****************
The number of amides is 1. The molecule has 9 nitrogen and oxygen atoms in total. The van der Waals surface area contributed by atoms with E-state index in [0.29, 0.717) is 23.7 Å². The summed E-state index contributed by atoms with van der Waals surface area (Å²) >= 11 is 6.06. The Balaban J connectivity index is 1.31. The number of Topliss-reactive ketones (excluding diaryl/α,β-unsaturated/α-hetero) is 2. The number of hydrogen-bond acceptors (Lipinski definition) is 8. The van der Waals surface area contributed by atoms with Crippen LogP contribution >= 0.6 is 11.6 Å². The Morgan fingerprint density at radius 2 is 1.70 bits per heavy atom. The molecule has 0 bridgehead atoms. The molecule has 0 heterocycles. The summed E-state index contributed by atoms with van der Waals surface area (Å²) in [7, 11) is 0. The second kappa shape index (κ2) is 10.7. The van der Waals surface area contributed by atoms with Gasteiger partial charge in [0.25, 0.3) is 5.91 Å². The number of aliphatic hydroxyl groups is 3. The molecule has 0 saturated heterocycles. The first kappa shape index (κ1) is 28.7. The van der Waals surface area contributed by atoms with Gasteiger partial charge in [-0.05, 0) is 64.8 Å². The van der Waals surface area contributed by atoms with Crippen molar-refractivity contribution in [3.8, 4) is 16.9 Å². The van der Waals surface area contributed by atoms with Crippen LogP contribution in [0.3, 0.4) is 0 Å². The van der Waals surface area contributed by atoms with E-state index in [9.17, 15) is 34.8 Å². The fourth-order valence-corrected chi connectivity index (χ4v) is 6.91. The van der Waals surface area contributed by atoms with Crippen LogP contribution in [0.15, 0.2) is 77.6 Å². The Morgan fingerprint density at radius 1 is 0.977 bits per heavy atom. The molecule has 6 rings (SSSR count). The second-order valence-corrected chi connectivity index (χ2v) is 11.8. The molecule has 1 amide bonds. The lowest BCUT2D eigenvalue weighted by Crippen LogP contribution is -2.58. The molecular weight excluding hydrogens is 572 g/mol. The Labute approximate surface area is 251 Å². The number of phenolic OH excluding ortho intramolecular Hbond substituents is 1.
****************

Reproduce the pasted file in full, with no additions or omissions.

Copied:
The number of amides is 1. The molecule has 9 nitrogen and oxygen atoms in total. The van der Waals surface area contributed by atoms with E-state index in [0.29, 0.717) is 23.7 Å². The summed E-state index contributed by atoms with van der Waals surface area (Å²) >= 11 is 6.06. The Balaban J connectivity index is 1.31. The number of Topliss-reactive ketones (excluding diaryl/α,β-unsaturated/α-hetero) is 2. The number of hydrogen-bond acceptors (Lipinski definition) is 8. The van der Waals surface area contributed by atoms with Crippen LogP contribution >= 0.6 is 11.6 Å². The Morgan fingerprint density at radius 2 is 1.70 bits per heavy atom. The molecule has 0 bridgehead atoms. The molecule has 0 heterocycles. The summed E-state index contributed by atoms with van der Waals surface area (Å²) in [7, 11) is 0. The second kappa shape index (κ2) is 10.7. The van der Waals surface area contributed by atoms with Gasteiger partial charge in [0.25, 0.3) is 5.91 Å². The number of aliphatic hydroxyl groups is 3. The molecule has 0 saturated heterocycles. The first kappa shape index (κ1) is 28.7. The van der Waals surface area contributed by atoms with Gasteiger partial charge in [-0.05, 0) is 64.8 Å². The van der Waals surface area contributed by atoms with Crippen molar-refractivity contribution in [3.8, 4) is 16.9 Å². The van der Waals surface area contributed by atoms with Crippen LogP contribution in [0.3, 0.4) is 0 Å². The van der Waals surface area contributed by atoms with E-state index in [9.17, 15) is 34.8 Å². The fourth-order valence-corrected chi connectivity index (χ4v) is 6.91. The van der Waals surface area contributed by atoms with Crippen LogP contribution in [0.15, 0.2) is 77.6 Å². The Morgan fingerprint density at radius 1 is 0.977 bits per heavy atom. The molecule has 6 rings (SSSR count). The second-order valence-corrected chi connectivity index (χ2v) is 11.8. The molecule has 1 amide bonds. The lowest BCUT2D eigenvalue weighted by Crippen LogP contribution is -2.58. The molecular weight excluding hydrogens is 572 g/mol. The Labute approximate surface area is 251 Å². The number of phenolic OH excluding ortho intramolecular Hbond substituents is 1.